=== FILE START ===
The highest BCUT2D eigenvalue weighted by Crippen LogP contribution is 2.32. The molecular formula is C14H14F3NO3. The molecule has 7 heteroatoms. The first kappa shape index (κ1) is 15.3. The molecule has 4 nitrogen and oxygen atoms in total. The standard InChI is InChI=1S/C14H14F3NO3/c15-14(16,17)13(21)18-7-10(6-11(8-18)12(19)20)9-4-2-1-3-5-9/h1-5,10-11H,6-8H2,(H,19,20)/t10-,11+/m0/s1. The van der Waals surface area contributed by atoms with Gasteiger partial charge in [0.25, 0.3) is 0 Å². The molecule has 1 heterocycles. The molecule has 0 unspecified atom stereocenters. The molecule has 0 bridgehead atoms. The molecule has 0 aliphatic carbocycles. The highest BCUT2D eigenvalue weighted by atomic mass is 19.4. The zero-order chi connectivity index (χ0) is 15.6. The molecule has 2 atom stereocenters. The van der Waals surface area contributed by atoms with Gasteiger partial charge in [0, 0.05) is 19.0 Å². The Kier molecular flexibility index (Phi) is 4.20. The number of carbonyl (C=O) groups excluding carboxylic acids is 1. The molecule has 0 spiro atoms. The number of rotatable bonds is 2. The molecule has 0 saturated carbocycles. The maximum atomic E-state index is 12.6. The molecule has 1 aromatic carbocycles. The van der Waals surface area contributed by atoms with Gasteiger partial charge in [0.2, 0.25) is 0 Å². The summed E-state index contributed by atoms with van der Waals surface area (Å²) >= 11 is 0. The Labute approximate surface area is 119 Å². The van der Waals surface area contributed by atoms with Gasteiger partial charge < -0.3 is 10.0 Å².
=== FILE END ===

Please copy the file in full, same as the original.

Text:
The highest BCUT2D eigenvalue weighted by Crippen LogP contribution is 2.32. The molecular formula is C14H14F3NO3. The molecule has 7 heteroatoms. The first kappa shape index (κ1) is 15.3. The molecule has 4 nitrogen and oxygen atoms in total. The standard InChI is InChI=1S/C14H14F3NO3/c15-14(16,17)13(21)18-7-10(6-11(8-18)12(19)20)9-4-2-1-3-5-9/h1-5,10-11H,6-8H2,(H,19,20)/t10-,11+/m0/s1. The van der Waals surface area contributed by atoms with Gasteiger partial charge in [0.25, 0.3) is 0 Å². The molecule has 1 heterocycles. The molecule has 0 unspecified atom stereocenters. The molecule has 0 bridgehead atoms. The molecule has 0 aliphatic carbocycles. The highest BCUT2D eigenvalue weighted by atomic mass is 19.4. The zero-order chi connectivity index (χ0) is 15.6. The molecule has 2 atom stereocenters. The van der Waals surface area contributed by atoms with Gasteiger partial charge in [0, 0.05) is 19.0 Å². The Kier molecular flexibility index (Phi) is 4.20. The number of carbonyl (C=O) groups excluding carboxylic acids is 1. The molecule has 0 spiro atoms. The number of rotatable bonds is 2. The molecule has 0 saturated carbocycles. The maximum atomic E-state index is 12.6. The molecule has 1 aromatic carbocycles. The van der Waals surface area contributed by atoms with Gasteiger partial charge in [0.2, 0.25) is 0 Å². The summed E-state index contributed by atoms with van der Waals surface area (Å²) >= 11 is 0. The Labute approximate surface area is 119 Å². The van der Waals surface area contributed by atoms with Gasteiger partial charge < -0.3 is 10.0 Å².